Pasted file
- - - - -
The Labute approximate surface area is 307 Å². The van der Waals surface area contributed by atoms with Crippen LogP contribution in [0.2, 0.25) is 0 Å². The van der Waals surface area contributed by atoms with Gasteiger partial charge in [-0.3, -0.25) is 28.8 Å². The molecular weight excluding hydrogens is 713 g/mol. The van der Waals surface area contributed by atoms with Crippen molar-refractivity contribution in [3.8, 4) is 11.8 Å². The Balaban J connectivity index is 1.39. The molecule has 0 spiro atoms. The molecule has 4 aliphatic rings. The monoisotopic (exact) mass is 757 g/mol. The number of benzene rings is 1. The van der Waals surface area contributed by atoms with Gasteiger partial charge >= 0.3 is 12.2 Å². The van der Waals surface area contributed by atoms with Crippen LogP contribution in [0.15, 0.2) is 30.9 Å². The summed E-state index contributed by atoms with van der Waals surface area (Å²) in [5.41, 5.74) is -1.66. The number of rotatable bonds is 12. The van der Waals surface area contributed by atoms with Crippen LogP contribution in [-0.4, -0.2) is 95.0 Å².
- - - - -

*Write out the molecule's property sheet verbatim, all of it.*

The Labute approximate surface area is 307 Å². The van der Waals surface area contributed by atoms with Crippen LogP contribution in [0.2, 0.25) is 0 Å². The van der Waals surface area contributed by atoms with Gasteiger partial charge in [-0.3, -0.25) is 28.8 Å². The molecular weight excluding hydrogens is 713 g/mol. The van der Waals surface area contributed by atoms with Crippen molar-refractivity contribution in [3.8, 4) is 11.8 Å². The Balaban J connectivity index is 1.39. The molecule has 0 spiro atoms. The molecule has 4 aliphatic rings. The monoisotopic (exact) mass is 757 g/mol. The number of benzene rings is 1. The van der Waals surface area contributed by atoms with Gasteiger partial charge >= 0.3 is 12.2 Å². The van der Waals surface area contributed by atoms with Crippen LogP contribution in [0.15, 0.2) is 30.9 Å². The summed E-state index contributed by atoms with van der Waals surface area (Å²) in [5.41, 5.74) is -1.66. The number of rotatable bonds is 12. The van der Waals surface area contributed by atoms with Crippen LogP contribution in [-0.4, -0.2) is 95.0 Å².